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Rouault

Georges Rouault -Christ in the Suburbs 1920-24I am a believer and a conformist. Anyone can revolt; it is much more difficult to obey our inner promptings.

Georges Rouault

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I’ve been a big fan of French painter/printmaker Georges Rouault  (1871-1958) from the moment many years ago when I stumbled across Miserere, a book of of his deeply expressionistic etchings.  The title translates as Mercy and it contained raw and expressive work that dealt with deeply  personal and religious themes along with those inner promptingsas he calls them in the quote above. It was  a work that was very influential on my early Exiles series.

His entrance into the world of art was serving, at the age of fourteen, as an apprentice glass painter and restorer which shows itself in his mature work which resembles leaded glass windows with its dark dividing lines and glowing colors that feel sometimes as though they are lit from behind with the light shining through. Both are qualities that excited me and made me want to emulate in my own work. Not to mention the purity a of the emotional feeling throughout.

Now, if only I can obey my own inner promptings…

This is kind of a replay of a blog entry from a couple of years back. I changed some of the wording and added a video that better shows the work of Rouault. Here is that video with more of his work:

Georges Rouault Sunset 1937georges-rouault-christ-and-the-fishermen-1939-Georges Rouault The Old King

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You have most likely seen the work of Piet Mondrian, the Dutch painter who lived from 1872 until 1944.

Like the painting shown here. Seems so simple. Mainly black lines creating squares and rectangles that are mainly white but periodically filled with bright primary colors. Critics claim it is too simple, that it is something a grade-schooler with a ruler and some paints could replicate easily.

Maybe. Maybe not. Who cares?

But putting that side aside, his work has always remained refresh and modern through most of the last century up to this very minute. Outside of time, like it represents a future moment that exists just beyond this very moment at all times. And that factor in itself makes his work appealing to me.

I will never list Mondrian as a true influence or even a real favorite of mine, there is much to be gained as an artist from studying his work. The elegance of his structures and the space created within, for example. Or how he transformed his work through the years from a style of impressionistic realism into cubism and then into the style of his that we know so well, stripping away all detail and content down to the bare essence of being.

The video below shows that evolution beautifully, with musical accompaniment from Phillip Glass. I hope you’ll find it interesting to see how the work makes that transformation. Take a look below.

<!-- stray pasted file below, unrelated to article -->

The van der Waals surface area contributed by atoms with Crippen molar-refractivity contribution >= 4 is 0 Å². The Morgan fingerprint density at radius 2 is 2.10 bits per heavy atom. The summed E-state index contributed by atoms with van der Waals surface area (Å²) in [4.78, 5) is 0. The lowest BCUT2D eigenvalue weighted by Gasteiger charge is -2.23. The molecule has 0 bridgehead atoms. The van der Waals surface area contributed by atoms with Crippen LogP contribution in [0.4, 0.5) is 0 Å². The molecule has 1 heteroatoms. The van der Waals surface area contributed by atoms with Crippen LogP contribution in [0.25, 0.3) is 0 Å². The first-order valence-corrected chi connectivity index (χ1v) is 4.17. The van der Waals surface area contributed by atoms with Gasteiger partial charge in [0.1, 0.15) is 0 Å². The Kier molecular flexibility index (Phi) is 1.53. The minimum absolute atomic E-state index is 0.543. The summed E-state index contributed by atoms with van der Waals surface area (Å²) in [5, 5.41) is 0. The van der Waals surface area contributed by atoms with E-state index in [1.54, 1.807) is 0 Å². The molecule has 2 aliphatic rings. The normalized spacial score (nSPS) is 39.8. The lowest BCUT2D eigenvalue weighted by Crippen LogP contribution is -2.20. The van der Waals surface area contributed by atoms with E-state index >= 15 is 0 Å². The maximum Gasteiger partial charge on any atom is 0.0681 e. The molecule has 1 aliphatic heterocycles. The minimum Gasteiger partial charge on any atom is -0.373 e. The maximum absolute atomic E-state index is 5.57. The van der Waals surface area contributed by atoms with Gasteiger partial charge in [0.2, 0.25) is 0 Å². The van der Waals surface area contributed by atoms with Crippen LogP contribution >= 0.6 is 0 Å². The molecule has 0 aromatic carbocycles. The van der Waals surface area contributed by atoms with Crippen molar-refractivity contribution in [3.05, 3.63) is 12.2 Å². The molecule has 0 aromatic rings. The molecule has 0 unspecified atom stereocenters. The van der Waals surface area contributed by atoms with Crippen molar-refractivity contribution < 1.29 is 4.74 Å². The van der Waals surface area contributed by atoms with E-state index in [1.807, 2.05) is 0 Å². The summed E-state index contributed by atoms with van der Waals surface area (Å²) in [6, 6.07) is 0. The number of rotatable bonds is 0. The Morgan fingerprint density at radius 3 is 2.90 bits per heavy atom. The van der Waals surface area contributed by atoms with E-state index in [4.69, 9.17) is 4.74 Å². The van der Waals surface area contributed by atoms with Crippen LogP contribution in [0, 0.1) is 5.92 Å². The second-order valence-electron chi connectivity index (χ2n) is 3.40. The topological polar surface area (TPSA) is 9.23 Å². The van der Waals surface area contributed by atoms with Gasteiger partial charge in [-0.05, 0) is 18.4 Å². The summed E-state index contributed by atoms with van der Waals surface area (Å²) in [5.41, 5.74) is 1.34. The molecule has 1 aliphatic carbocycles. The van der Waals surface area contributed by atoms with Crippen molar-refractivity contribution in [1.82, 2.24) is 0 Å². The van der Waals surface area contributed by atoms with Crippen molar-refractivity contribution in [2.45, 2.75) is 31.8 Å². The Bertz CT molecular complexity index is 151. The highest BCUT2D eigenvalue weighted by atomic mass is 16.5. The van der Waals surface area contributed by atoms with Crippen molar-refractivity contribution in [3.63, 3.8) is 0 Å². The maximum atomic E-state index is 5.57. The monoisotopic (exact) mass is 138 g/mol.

Let us note that art – even on an abstract level – has never been confined to ‘idea’; art has always been the ‘realized’ expression of equilibrium.
-Piet Mondrian

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Sweet Seclusion

Well, the work is all in place for my show, Self Determination, at the West End Gallery. I know that I put in the needed work for this show and feel that it comes through in the paintings, individually and as a group. It’s a selection of work of which I am proud. Hope you’ll agree.

The opening reception is set for this Friday beginning at 5 PM so if you’re in the Corning area, please stop in for a look. Maybe a glass of wine, a bite to eat, a little conversation and some great guitar music provided by my friend, William Groome, as well.

Hope to see you there.

Here’s a video preview I threw together just this morning. Take a look.

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There just doesn’t seem to be enough time in any day, with what seems like a thousand tasks gnawing at me to get done. A little anxious,  I am eager to get going but it is Sunday morning and my routine dictates that I dig out a song to play here on the blog.

This weeks features two versions of Bob Dylan‘s Everything Is Broken, a definite favorite of mine and a song that oddly fits almost any time and place. I chose the  first, which contains the song done by Dylan himself, because the video cracked me up. It’s done by someone from Italy, I think, who makes some interesting videos. I believe he just does it for himself and friends because none of them has a huge number of views. But his one caught my eye and makes me chuckle.

The second video is from longtime soul diva Bettye LaVette. I like to hear different takes on the same song, seeing how many artists take different approaches to the same material. Bettye’s version is pretty satisfying.

But you be the judge. Have a great day.


 

 

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My Buddy Chase in front of the work